Ernst is also setting up a horse trail which will complement the quad bike guided tours and the 4x4 trails, and will provide an alternative kind of safari to those who love the outdoors. Because no hunting is allowed from any vehicle, the animals are not skittish about cars and bikes, and I personally experienced quad bikes passing game that only moved casually to the side until the bikes had passed before closing the gap again, giving the photographer the opportunity to stop and take pictures from 35 yards away. There are also three well-marked hiking trails covering three, six and 16 kilometres.

There are eleven well-placed hides, including pit and elevated hides and tree stands, giving  bow-hunting groups good options to choose from. The hides are quite rustic, but you get the feeling that you really are part of it all. The hides are well managed and hunting from them is a pleasure.

Cold-room facilities include a whole abattoir on the farm next door, with carcasses being handled in the most professional way.

Back at the lodge after a day in the veld, I was greeted by a warm, friendly fire that kept the cold at bay. Ernst and I sat there listening to the river rapids echoing off the spotlight-lit cliff side. We shared stories of hunts gone by and hunts we were still dreaming of, had a couple of drinks and watched the moon rising up over the sharp rocks above us. Amanda called and we sat down in one of the two dining rooms where dinner is normally served.  There is also a large breakfast room with great views of the gorge. A cozy fireplace ensured a great atmosphere and I enjoyed a perfect dinner with good company. The quality and presentation of the food was some of the best I have ever experienced. Then we went to a well-stocked, licensed bar area for a nightcap.

I woke the next day in my luxurious unit and I knew that the accommodation would impress even the most discerning bow hunter. Over all, Komati Gorge Lodge provides fifteen accommodation units sleeping a total of fifty people. All units are neatly and comfortably furnished and tastefully decorated, with DSTV and a deck area with hammock and chairs. Komati Gorge offers a variety of accommodation options from luxury self-catering units for two to large family units sleeping from six to ten persons. All self-catering units have a braai area and well-equipped kitchens.  There are also four hotel rooms should one not want to self-cater.  Much effort has been made to anticipate the visitor’s every need and many units have electric blankets, open fire places and towel warmers.  All meals are available in the restaurant.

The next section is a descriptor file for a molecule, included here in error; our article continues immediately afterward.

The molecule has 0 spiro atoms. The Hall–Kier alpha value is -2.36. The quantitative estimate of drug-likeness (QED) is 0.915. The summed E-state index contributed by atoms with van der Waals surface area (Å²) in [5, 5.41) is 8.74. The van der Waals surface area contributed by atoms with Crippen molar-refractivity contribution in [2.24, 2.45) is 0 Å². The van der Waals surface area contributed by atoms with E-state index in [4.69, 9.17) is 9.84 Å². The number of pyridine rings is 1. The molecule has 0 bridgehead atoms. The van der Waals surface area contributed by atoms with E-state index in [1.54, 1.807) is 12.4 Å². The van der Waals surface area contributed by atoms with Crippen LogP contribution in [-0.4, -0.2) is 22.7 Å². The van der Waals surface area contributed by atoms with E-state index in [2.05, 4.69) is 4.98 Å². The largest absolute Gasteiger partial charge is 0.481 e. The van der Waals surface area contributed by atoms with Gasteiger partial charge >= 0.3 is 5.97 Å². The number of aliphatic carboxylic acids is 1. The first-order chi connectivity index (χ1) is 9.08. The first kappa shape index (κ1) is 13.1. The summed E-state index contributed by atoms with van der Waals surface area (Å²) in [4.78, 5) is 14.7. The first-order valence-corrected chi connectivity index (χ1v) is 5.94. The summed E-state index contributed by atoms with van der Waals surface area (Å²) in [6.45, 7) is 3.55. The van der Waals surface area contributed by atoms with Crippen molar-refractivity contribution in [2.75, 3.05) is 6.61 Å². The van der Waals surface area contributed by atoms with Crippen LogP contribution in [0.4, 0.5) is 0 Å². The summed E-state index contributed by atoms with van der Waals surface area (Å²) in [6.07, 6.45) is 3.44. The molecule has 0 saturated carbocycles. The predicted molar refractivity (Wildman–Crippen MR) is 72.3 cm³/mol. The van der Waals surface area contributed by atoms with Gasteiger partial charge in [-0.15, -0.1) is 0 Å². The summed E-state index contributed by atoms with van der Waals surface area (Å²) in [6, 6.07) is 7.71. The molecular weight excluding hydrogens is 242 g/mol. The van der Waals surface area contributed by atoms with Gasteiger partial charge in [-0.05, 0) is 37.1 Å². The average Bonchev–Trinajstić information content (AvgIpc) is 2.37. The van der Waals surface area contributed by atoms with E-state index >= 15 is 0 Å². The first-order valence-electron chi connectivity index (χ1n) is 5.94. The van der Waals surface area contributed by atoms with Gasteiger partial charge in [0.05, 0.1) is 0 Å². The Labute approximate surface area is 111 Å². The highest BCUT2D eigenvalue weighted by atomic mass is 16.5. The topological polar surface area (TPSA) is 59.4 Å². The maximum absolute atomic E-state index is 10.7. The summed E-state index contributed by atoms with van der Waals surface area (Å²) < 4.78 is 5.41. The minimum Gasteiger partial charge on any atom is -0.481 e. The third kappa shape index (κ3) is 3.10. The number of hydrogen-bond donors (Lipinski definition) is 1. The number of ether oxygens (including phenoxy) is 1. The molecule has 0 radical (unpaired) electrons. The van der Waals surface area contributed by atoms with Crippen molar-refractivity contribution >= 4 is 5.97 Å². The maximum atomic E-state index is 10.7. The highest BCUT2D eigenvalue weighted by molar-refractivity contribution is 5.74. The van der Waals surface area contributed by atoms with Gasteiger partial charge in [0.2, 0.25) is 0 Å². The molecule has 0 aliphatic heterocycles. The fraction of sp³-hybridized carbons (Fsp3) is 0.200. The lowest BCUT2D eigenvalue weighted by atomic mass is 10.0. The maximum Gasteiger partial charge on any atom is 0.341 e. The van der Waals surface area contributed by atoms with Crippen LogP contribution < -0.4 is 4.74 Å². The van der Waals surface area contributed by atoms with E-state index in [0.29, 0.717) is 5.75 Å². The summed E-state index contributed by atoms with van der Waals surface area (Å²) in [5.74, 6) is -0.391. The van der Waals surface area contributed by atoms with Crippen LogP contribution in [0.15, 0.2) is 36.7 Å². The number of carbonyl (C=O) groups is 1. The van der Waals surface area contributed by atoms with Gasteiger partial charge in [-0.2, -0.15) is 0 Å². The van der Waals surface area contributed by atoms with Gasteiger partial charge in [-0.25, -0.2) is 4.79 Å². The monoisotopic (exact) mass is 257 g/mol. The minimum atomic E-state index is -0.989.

Furthermore, there are two conference rooms that could accommodate groups of ten and forty respectively. A well-organised team-building course can be booked, and there is provision for corporate hunting groups. Ernst is also planning a 3D archery range, which should provide loads of fun to these groups as well as other visitors.
One of the houses is actually built with a cozy boma and bar area, opening on a deck overlooking the deep blue waters of the Komati. While I was visiting, there were a couple of chaps from the USA staying there.  All very friendly, and they invited me in right away to see the place. I got the immediate feeling that the spirit and manner in which Komati Gorge provided service rubbed off easily, and I found myself invited to enjoy a drink with these fine gentlemen – now my friends for life.

River-rafting during the rainy season, or kayaking in the calm waters, is also great fun. One thing I have always wanted to try is a stalk with a kayak, like the old Indians did in the wild west of America. Or maybe from horseback. Who knows, we might even hear stories like that from Komati Gorge in the near future.
Sitting here in my urban house thinking back on my adventures at Komati Gorge Lodge, I can honestly say that going back to those rolling hills and steep gorges is a true magnet for me. I will stay a friend to these wonderful people at the Gorge and daydream of every visit I still plan to make, because passing through those gates left me with nostalgia and a sense of fulfillment and contentment. Absolutely a double thumbs-up.

Booking space is still available for this season and if you want to be surprised by their rates, you may contact them at tel. 017 843 3920 or 017 843 1497, or send an e-mail to This email address is being protected from spambots. You need JavaScript enabled to view it. or This email address is being protected from spambots. You need JavaScript enabled to view it.